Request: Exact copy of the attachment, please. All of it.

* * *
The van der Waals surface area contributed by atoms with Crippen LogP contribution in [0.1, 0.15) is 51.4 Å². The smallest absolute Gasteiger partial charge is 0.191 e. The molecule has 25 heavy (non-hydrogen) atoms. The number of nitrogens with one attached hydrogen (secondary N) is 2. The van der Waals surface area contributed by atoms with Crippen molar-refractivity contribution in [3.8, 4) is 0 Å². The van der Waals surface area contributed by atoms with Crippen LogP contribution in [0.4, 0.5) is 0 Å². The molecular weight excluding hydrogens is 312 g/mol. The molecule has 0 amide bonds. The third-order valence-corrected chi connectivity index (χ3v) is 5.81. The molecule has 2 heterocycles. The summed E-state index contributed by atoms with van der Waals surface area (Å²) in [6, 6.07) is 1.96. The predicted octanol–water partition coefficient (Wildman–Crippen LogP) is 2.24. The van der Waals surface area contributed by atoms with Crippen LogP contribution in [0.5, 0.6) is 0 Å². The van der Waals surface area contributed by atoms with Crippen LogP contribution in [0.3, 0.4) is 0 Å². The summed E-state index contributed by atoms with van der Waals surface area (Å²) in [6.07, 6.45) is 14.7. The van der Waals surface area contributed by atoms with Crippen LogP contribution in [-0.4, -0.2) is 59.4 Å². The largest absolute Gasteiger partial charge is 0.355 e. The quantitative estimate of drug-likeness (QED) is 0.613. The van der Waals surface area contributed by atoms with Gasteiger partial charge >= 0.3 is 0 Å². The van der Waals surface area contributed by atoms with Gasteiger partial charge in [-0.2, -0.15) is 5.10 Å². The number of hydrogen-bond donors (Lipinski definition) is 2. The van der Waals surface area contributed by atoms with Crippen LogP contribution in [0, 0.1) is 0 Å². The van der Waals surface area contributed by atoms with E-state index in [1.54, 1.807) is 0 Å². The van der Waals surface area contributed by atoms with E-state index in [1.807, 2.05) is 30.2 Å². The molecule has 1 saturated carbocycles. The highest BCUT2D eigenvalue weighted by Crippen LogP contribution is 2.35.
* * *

The van der Waals surface area contributed by atoms with Crippen LogP contribution in [0.1, 0.15) is 51.4 Å². The smallest absolute Gasteiger partial charge is 0.191 e. The molecule has 25 heavy (non-hydrogen) atoms. The number of nitrogens with one attached hydrogen (secondary N) is 2. The van der Waals surface area contributed by atoms with Crippen molar-refractivity contribution in [3.8, 4) is 0 Å². The van der Waals surface area contributed by atoms with Crippen LogP contribution in [0.4, 0.5) is 0 Å². The molecular weight excluding hydrogens is 312 g/mol. The molecule has 0 amide bonds. The third-order valence-corrected chi connectivity index (χ3v) is 5.81. The molecule has 2 heterocycles. The summed E-state index contributed by atoms with van der Waals surface area (Å²) in [6, 6.07) is 1.96. The predicted octanol–water partition coefficient (Wildman–Crippen LogP) is 2.24. The van der Waals surface area contributed by atoms with Crippen LogP contribution in [0.5, 0.6) is 0 Å². The van der Waals surface area contributed by atoms with Crippen LogP contribution in [0.3, 0.4) is 0 Å². The summed E-state index contributed by atoms with van der Waals surface area (Å²) in [6.07, 6.45) is 14.7. The van der Waals surface area contributed by atoms with Crippen LogP contribution in [-0.4, -0.2) is 59.4 Å². The largest absolute Gasteiger partial charge is 0.355 e. The quantitative estimate of drug-likeness (QED) is 0.613. The van der Waals surface area contributed by atoms with Gasteiger partial charge >= 0.3 is 0 Å². The van der Waals surface area contributed by atoms with Gasteiger partial charge in [-0.2, -0.15) is 5.10 Å². The number of hydrogen-bond donors (Lipinski definition) is 2. The van der Waals surface area contributed by atoms with Crippen LogP contribution in [0, 0.1) is 0 Å². The van der Waals surface area contributed by atoms with E-state index in [1.54, 1.807) is 0 Å². The van der Waals surface area contributed by atoms with E-state index in [1.807, 2.05) is 30.2 Å². The molecule has 1 saturated carbocycles. The highest BCUT2D eigenvalue weighted by Crippen LogP contribution is 2.35.